Just over a year on from introducing these improvements, we are seeing a number of positive developments, including a substantial increase in the number of firms discussing the possibility of becoming a bank. Firms are telling us the authorisation process is clearer and easier to follow. And the new mobilisation option has been advantageous for applicant firms that would previously have faced challenges in raising capital or investing in IT systems. All this without lowering standards.
Another potential competition concern is the structure of the Personal Current Account and SME markets. The final decision by the CMA, due in 2016, could potentially result in significant changes to the PCA/SME landscape. Naturally, this is still some time away so it’s not appropriate to speculate on what those changes might be.
In the meantime, we are continuing to co-operate and co-ordinate with the CMA to make these markets work well for consumers – and, where possible, reduce regulatory burdens on businesses that may be coming under the scrutiny of both authorities at the same time.
Finally, I want to turn to the importance of innovation in creating a fair and competitive environment for retail banking. I hope you’ll have seen the launch of the FCA’s new initiative – Project Innovate.
Project Innovate demonstrates our approach as a forward looking, listening regulator that looks to the needs of tomorrow’s consumers, as well as today’s consumers. Innovation can be a powerful driver of effective competition. Our extensive engagement to date has been responded to with enthusiasm.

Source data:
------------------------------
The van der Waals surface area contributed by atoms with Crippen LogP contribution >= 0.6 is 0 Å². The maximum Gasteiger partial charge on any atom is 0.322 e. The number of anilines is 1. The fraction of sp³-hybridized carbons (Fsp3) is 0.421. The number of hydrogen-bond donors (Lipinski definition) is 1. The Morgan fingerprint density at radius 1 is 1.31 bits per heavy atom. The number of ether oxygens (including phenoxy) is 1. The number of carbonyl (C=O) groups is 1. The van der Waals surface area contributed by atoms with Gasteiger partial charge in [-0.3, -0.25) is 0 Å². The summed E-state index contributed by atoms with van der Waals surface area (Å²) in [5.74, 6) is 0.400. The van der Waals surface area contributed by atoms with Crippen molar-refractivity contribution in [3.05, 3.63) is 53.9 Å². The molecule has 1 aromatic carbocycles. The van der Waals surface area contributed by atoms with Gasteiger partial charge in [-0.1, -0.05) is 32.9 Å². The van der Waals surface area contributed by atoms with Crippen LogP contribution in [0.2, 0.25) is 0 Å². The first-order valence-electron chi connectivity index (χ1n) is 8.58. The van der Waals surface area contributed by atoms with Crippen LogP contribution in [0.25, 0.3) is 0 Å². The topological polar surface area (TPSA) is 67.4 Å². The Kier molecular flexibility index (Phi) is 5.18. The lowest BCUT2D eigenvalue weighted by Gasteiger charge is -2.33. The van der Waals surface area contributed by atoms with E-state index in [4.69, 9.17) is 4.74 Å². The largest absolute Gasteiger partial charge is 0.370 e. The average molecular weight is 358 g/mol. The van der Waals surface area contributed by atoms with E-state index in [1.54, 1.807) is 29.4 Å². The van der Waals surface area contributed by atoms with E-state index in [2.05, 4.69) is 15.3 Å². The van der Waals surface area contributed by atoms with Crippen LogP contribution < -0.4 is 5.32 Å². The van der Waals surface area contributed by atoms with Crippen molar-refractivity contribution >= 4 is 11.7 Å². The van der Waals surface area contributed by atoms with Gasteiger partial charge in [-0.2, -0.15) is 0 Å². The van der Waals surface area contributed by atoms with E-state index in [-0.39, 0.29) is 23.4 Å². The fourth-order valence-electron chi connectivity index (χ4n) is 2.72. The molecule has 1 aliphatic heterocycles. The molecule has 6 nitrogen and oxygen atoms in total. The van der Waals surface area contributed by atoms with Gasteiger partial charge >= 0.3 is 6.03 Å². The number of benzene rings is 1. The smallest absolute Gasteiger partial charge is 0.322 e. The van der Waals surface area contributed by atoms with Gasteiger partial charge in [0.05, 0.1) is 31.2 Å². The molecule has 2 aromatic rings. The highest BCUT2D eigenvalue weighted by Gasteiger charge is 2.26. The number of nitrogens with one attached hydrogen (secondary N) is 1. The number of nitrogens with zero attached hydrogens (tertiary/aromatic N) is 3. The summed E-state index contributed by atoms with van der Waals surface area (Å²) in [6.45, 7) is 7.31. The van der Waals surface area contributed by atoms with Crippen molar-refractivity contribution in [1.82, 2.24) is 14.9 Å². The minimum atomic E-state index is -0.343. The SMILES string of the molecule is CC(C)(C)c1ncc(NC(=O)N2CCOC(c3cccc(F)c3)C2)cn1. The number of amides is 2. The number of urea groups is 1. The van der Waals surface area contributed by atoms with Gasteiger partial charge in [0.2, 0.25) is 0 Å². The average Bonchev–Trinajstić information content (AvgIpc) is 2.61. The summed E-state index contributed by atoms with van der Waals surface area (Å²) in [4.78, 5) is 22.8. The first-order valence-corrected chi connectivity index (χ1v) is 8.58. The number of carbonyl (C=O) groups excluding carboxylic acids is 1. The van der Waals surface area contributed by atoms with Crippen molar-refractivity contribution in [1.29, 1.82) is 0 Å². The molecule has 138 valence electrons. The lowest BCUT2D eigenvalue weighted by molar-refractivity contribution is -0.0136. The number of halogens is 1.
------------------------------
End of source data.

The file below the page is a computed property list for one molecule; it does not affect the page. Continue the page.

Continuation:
Since October 28th, we have been running a full time Innovation Hub with a team dedicated to supporting innovation in financial services; innovation that can genuinely improve the lives of consumers.
We have already identified some policy challenges we want to tackle to support innovation, for example:
- We are aware that innovator businesses are experiencing difficulties in obtaining access to bank accounts. We won’t interfere with legitimate commercial decisions by banks. But we want to understand what more we can do to try to unpick this difficult issue.
- Regulatory uncertainty. The Innovation Hub will give innovators informal steers, which they will rely on at their own risk. This means we can give our view more quickly and unblock the barrier to innovation that is thrown up by uncertainty.
We believe that, through better competition, consumers will benefit from better choice. Not just choice of provider, but choice of products, of services, of channels. And that these choices will create a virtuous cycle where innovators encourage fast followers amongst market incumbents, which in turn encourages more innovation and competition in the interests of consumers.